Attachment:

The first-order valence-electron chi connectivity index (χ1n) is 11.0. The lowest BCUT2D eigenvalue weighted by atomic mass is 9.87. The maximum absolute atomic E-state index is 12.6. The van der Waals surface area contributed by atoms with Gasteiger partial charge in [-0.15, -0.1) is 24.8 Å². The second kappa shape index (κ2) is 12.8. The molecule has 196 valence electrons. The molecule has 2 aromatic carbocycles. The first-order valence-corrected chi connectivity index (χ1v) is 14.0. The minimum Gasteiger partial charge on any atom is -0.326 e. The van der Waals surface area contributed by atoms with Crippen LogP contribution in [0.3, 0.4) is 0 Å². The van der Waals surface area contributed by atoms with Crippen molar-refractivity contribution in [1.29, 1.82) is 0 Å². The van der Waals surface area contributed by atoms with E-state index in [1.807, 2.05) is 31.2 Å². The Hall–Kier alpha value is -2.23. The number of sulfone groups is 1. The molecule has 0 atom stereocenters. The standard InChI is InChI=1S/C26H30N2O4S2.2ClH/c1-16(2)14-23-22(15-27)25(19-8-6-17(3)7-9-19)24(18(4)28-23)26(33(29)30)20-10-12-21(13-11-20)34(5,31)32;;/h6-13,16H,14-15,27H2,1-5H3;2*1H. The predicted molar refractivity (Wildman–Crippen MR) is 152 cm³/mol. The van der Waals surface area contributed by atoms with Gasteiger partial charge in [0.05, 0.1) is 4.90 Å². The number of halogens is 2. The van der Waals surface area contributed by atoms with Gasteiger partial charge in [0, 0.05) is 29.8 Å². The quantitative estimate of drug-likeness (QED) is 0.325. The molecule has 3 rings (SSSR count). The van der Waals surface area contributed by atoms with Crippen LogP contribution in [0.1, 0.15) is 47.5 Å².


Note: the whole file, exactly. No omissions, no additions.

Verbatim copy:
The first-order valence-electron chi connectivity index (χ1n) is 11.0. The lowest BCUT2D eigenvalue weighted by atomic mass is 9.87. The maximum absolute atomic E-state index is 12.6. The van der Waals surface area contributed by atoms with Gasteiger partial charge in [-0.15, -0.1) is 24.8 Å². The second kappa shape index (κ2) is 12.8. The molecule has 196 valence electrons. The molecule has 2 aromatic carbocycles. The first-order valence-corrected chi connectivity index (χ1v) is 14.0. The minimum Gasteiger partial charge on any atom is -0.326 e. The van der Waals surface area contributed by atoms with Crippen LogP contribution in [0.3, 0.4) is 0 Å². The van der Waals surface area contributed by atoms with Crippen molar-refractivity contribution in [1.29, 1.82) is 0 Å². The van der Waals surface area contributed by atoms with E-state index in [1.807, 2.05) is 31.2 Å². The Hall–Kier alpha value is -2.23. The number of sulfone groups is 1. The molecule has 0 atom stereocenters. The standard InChI is InChI=1S/C26H30N2O4S2.2ClH/c1-16(2)14-23-22(15-27)25(19-8-6-17(3)7-9-19)24(18(4)28-23)26(33(29)30)20-10-12-21(13-11-20)34(5,31)32;;/h6-13,16H,14-15,27H2,1-5H3;2*1H. The predicted molar refractivity (Wildman–Crippen MR) is 152 cm³/mol. The van der Waals surface area contributed by atoms with Gasteiger partial charge in [0.05, 0.1) is 4.90 Å². The number of halogens is 2. The van der Waals surface area contributed by atoms with Gasteiger partial charge in [0, 0.05) is 29.8 Å². The quantitative estimate of drug-likeness (QED) is 0.325. The molecule has 3 rings (SSSR count). The van der Waals surface area contributed by atoms with Crippen LogP contribution in [0.1, 0.15) is 47.5 Å².